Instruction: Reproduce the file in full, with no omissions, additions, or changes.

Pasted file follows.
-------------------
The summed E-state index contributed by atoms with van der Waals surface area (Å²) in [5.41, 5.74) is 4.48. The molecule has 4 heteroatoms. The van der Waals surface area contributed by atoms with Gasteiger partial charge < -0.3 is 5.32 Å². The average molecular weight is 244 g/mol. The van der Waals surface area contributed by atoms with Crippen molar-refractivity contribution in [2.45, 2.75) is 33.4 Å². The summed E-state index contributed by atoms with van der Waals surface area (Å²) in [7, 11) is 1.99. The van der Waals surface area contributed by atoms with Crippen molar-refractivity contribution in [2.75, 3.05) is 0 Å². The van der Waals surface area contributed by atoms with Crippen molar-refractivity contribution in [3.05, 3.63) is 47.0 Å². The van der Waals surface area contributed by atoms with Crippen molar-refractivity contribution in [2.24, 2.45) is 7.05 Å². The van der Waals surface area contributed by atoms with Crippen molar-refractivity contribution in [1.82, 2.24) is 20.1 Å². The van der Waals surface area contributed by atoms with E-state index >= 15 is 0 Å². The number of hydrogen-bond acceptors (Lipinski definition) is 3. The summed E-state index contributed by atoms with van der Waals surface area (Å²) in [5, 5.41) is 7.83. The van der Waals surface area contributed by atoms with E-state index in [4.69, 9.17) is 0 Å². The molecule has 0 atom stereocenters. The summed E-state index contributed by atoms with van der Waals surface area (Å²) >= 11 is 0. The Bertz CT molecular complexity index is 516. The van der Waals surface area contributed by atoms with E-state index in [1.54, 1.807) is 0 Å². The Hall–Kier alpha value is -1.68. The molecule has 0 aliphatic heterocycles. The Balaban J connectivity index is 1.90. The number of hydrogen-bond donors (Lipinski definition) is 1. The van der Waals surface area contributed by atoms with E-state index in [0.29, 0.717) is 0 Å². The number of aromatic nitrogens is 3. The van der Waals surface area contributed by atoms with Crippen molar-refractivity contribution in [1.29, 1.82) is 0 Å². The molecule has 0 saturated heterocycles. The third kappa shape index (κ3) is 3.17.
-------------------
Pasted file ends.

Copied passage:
The summed E-state index contributed by atoms with van der Waals surface area (Å²) in [5.41, 5.74) is 4.48. The molecule has 4 heteroatoms. The van der Waals surface area contributed by atoms with Gasteiger partial charge < -0.3 is 5.32 Å². The average molecular weight is 244 g/mol. The van der Waals surface area contributed by atoms with Crippen molar-refractivity contribution in [2.45, 2.75) is 33.4 Å². The summed E-state index contributed by atoms with van der Waals surface area (Å²) in [7, 11) is 1.99. The van der Waals surface area contributed by atoms with Crippen molar-refractivity contribution in [2.75, 3.05) is 0 Å². The van der Waals surface area contributed by atoms with Crippen molar-refractivity contribution in [3.05, 3.63) is 47.0 Å². The van der Waals surface area contributed by atoms with Crippen molar-refractivity contribution in [2.24, 2.45) is 7.05 Å². The van der Waals surface area contributed by atoms with Crippen molar-refractivity contribution in [1.82, 2.24) is 20.1 Å². The van der Waals surface area contributed by atoms with E-state index >= 15 is 0 Å². The number of hydrogen-bond acceptors (Lipinski definition) is 3. The summed E-state index contributed by atoms with van der Waals surface area (Å²) in [5, 5.41) is 7.83. The van der Waals surface area contributed by atoms with E-state index in [4.69, 9.17) is 0 Å². The molecule has 0 atom stereocenters. The summed E-state index contributed by atoms with van der Waals surface area (Å²) >= 11 is 0. The Bertz CT molecular complexity index is 516. The van der Waals surface area contributed by atoms with E-state index in [1.54, 1.807) is 0 Å². The Hall–Kier alpha value is -1.68. The molecule has 0 aliphatic heterocycles. The Balaban J connectivity index is 1.90. The number of hydrogen-bond donors (Lipinski definition) is 1. The van der Waals surface area contributed by atoms with E-state index in [0.29, 0.717) is 0 Å². The number of aromatic nitrogens is 3. The van der Waals surface area contributed by atoms with Crippen molar-refractivity contribution in [1.29, 1.82) is 0 Å². The molecule has 0 saturated heterocycles. The third kappa shape index (κ3) is 3.17.